• If there's anything in the President Bush's remarks tonight that we didn't already know or didn't anticipate him saying militarily about Iraq, it is his evident willingness to go to war with Syria and Iran to seek peace.

    Speaking about the two countries tonight, the president said that the United States wiill "seek out and destroy" those who are providing material support to our enemies.

    It is only a threat. But it is a far cry from the diplomatic proposals floated just last month for making Syria and Iran part of the solution. Can the president really be saying that we are willing to risk war with the two countries, and even attack elements inside them, to achieve peace in Iraq? [William Arkin's Early Warning blog at the WaPo]

  • We have 140,000 troops (soon to be 20,000 more) sitting in a country that borders Iran and where Iran is operating, with an announced military build-up in the Persian Gulf imminent, increased war rhetoric from all sides, the beginning of actual skirmishes already, a reduction (if not elimination) on the existing constraints with which our military operates in Iraq, and a declaration by the President that Iran is our enemy in the current war.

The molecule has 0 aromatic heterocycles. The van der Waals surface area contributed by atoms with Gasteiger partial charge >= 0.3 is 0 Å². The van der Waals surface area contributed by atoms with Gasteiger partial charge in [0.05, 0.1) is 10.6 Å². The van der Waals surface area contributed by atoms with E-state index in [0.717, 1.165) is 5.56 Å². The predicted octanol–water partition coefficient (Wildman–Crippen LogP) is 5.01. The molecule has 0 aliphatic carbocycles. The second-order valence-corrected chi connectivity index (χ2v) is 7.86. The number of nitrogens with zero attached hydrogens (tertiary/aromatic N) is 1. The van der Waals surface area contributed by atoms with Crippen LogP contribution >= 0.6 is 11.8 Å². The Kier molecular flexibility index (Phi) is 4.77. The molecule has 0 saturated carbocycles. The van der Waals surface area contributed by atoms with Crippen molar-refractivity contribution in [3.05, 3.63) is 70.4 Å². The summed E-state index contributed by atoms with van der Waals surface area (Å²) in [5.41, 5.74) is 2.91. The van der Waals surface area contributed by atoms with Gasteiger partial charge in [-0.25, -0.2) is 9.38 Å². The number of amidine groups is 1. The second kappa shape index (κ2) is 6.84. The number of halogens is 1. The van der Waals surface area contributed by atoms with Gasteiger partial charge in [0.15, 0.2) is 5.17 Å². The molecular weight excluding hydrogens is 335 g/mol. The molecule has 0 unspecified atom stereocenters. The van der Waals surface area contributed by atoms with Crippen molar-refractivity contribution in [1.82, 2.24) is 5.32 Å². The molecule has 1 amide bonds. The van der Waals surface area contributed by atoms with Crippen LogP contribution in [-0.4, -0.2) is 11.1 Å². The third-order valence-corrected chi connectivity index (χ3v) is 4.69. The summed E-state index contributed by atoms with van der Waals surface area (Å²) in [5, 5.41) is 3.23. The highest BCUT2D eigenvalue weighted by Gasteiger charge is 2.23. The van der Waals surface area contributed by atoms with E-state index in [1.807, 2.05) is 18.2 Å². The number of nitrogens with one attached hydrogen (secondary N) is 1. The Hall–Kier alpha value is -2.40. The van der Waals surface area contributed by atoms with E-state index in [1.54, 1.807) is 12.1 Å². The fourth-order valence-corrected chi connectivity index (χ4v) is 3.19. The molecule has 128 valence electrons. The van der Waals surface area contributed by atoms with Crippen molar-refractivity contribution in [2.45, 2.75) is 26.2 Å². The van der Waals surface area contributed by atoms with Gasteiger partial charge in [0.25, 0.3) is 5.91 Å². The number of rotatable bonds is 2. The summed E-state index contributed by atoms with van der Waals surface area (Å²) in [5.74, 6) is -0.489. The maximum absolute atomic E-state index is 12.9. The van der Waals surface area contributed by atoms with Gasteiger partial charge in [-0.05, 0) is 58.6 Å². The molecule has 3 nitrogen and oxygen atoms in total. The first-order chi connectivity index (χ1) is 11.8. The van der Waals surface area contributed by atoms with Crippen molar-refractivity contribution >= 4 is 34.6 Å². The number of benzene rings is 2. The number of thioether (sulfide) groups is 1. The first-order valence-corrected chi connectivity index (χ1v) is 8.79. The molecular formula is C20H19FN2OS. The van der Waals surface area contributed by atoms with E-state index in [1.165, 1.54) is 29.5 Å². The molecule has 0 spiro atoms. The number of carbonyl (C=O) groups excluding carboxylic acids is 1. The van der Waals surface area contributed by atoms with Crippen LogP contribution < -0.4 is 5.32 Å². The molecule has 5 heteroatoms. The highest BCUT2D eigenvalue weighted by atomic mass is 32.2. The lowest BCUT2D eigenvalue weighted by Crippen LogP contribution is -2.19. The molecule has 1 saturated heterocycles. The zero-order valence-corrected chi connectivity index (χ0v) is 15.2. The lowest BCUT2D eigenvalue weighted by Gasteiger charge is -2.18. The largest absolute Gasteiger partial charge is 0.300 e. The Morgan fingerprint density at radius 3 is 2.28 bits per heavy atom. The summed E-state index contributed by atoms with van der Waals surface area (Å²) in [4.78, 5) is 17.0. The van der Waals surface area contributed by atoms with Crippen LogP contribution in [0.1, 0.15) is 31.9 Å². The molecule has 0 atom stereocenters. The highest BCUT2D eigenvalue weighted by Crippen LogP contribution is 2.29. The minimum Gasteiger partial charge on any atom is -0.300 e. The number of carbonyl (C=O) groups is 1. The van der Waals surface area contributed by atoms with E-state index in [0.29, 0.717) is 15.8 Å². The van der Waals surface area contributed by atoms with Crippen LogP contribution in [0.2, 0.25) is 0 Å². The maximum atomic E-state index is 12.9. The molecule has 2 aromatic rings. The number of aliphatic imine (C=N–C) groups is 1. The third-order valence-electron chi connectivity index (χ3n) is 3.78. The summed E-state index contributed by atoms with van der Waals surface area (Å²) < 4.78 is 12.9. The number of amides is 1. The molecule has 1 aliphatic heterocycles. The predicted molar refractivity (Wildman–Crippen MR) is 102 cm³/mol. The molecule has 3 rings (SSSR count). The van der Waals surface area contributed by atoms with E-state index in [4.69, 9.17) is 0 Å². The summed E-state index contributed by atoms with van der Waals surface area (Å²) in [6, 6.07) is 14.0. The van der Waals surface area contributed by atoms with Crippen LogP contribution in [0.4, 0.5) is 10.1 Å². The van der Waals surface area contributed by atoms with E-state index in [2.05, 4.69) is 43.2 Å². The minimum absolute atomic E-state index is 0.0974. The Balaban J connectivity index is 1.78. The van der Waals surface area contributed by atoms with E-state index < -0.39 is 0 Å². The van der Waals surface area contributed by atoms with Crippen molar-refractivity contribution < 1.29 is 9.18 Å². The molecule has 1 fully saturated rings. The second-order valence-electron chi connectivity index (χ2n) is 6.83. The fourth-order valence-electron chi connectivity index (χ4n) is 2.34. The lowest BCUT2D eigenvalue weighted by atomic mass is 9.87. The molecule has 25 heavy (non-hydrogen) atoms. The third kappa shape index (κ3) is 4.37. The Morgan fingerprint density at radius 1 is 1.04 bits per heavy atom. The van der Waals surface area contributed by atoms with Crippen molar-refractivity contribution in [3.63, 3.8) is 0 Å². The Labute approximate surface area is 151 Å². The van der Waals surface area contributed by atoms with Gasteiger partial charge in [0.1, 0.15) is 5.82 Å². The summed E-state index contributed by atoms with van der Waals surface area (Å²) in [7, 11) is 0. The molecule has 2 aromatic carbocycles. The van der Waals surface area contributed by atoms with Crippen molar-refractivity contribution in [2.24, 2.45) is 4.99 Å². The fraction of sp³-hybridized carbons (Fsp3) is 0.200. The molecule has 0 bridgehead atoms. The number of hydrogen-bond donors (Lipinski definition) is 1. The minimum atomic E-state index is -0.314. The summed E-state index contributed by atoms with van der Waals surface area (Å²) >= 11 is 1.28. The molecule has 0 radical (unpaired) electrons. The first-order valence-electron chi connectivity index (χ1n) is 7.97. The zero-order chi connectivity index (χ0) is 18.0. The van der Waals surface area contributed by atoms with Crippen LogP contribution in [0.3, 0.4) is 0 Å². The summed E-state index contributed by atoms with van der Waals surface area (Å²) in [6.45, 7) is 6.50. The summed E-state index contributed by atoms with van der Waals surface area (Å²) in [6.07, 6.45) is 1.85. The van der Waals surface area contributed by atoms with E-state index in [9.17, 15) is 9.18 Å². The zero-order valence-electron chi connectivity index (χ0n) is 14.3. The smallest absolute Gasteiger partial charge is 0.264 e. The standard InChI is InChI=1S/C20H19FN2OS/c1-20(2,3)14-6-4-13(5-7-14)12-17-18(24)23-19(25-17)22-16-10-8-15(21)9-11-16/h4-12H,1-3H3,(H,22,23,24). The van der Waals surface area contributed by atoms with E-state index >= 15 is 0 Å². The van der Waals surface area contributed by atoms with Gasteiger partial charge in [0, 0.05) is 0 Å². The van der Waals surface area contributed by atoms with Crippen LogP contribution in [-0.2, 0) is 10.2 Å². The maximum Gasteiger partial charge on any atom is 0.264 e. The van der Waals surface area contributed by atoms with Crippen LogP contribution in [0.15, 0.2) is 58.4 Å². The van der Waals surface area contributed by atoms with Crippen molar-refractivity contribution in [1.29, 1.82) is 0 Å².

That makes unplanned -- or seemingly unplanned -- confrontations highly likely, whether through miscalculation, miscommunication, misperception, or affirmative deceit. Whatever else is true, given the stakes involved -- the unimaginable, impossible-to-overstate stakes -- and the fact that we are unquestionably moving forward on this confrontational path quite deliberately, this issue is receiving nowhere near the attention in our political discussions and media reports that it so urgently demands. [Glenn Greenwald]

Iraq's (Decidedly Uncivil) Civil War
  • Suicide bombers, planted explosives and mortar rounds killed at least 99 Iraqis and wounded 26 across the country Wednesday. The U.S. military said three American troops had been killed in Al Anbar province the day before.